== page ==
TedX UW: A meeting of individuals, talents, and ideas

Nov 23, 2012 · Science · By Becky Loi

  • This yearís TEDxUW combined two concepts into a guiding theme. The globe represents the power of ideas to transcend boundaries...

    Courtesy TEDxUW
  • ... while the EDGE miniature represents the power of ideas to encourage risk-taking and open-mindedness in furthering oneís ambitions.

    Courtesy TEDxUW
  • Courtesy TEDxUW
  • Courtesy TEDxUW
  • Courtesy TEDxUW
  • Courtesy TEDxUW

One of the recent cultural phenomena to sweep our modern world is TED talks. TED, which stands for Technology, Entertainment, and Design, is a powerful force to be reckoned with. As of November 2012, TED talks have been watched 1 billion times worldwide, and the number is growing.

Armed with a potent cocktail of stage presence, rear screen projections, and personal anecdotes, notable individuals  such as Google founder Larry Page, director J.J. Abrams, and renowned physicist Stephen Hawking have been on the TED stage. In only 18 minutes, they have the chance to share their thoughts and plant new seeds of “ideas worth sharing” in the minds of their audience.

On the bright Saturday, Nov. 17 morning, the doors of the Quantum-Nano Centre, usually closed to students, were opened to a select few that were lucky enough to be part of TEDxUW, this university’s version of the popular TED talks. According to its website, TEDx events use the same formula to “spark deep conversation and connections,” except that the events are independently organized all around the world.

This year, exploring the concept of passion-driven success and factors that make certain people and ideas remarkable, the TEDxUW team came up with the theme of EDGE. “We’d like our speakers to go a step further…challenge themselves to think critically about their own success…and through their talks explore what defines the significance of this critical point — the point where everything you’ve learned and experienced up until that moment dares you to take a step further — for themselves, their community, our audience, and the world,” said Prashanth Gopalan, founder and chair of TEDxUW.

The organizing committee and event team pushed themselves to carry this out. Walking into the new and sparkling QNC, one was awed by the sophisticated set-up and the buzzing atmosphere at the TEDxUW event. In the lounge area, there was a miniature EDGE-themed installation made out of cardboard that attendees could tinker with and construct into different shapes.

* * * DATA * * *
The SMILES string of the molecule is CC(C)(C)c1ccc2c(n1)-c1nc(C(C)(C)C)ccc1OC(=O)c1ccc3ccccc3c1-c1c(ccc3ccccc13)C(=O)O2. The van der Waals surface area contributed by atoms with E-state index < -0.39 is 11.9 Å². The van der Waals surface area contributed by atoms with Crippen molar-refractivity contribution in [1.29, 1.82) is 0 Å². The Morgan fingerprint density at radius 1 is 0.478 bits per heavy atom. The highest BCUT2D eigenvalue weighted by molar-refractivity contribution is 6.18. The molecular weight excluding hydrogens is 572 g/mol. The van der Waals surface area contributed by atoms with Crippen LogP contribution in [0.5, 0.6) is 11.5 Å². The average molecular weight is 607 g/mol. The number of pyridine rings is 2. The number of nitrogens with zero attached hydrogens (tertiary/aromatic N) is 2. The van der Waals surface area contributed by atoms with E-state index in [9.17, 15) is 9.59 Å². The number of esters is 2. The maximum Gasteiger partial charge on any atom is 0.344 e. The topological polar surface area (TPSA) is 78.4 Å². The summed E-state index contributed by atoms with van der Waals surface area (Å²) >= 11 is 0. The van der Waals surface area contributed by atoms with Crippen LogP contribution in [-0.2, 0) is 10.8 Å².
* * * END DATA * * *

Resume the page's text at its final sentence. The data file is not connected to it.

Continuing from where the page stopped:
The EDGE-themed furniture and installations, made by School of Architecture students, were located around the venue. On the stage, large cubical blocks of white letters bent in half formed a centrepiece installation, flanked by two rectangular boxes which served as the LED displays. Of course, the stage was suffused with the primary TED colour of red.

From UW alumnus and Olympic gold medalist Heather Moyse to current UW student Andrew Wong, who led a youth delegation to represent the polar regions at the United Nations Conference on Sustainable Development (Rio +20)  at just 19 years of age, this year’s event boasted a spectacular line-up. Other speakers included Bill Tatham (of Tatham Centre fame), Andrew Maxwell, Ami Richter, Heather Dale, Geoff Fong, Cassandra Cole, Bill Thompson, Michael Litt, Naila Keleta-Mae, and Richard Holmes.

Wong’s talk really resonated with the student audience. “Wong’s talk on urgency inspired me to take more initiative for my future career aspirations,” said Navjit Garcia, a biology student at UW and aspiring veterinarian.

Other speakers did not disappoint. Andrew Maxwell, an award-winning researcher who completed his PhD at UW, spoke about trust and how entrepreneurs can use trust to advance their enterprises and build meaningful relationships with investors. Dr. Maxwell, who is also the chief innovation officer at the Canadian Innovation Centre in Waterloo, shared insights from when he was working on the hit CBC television show Dragon’s Den.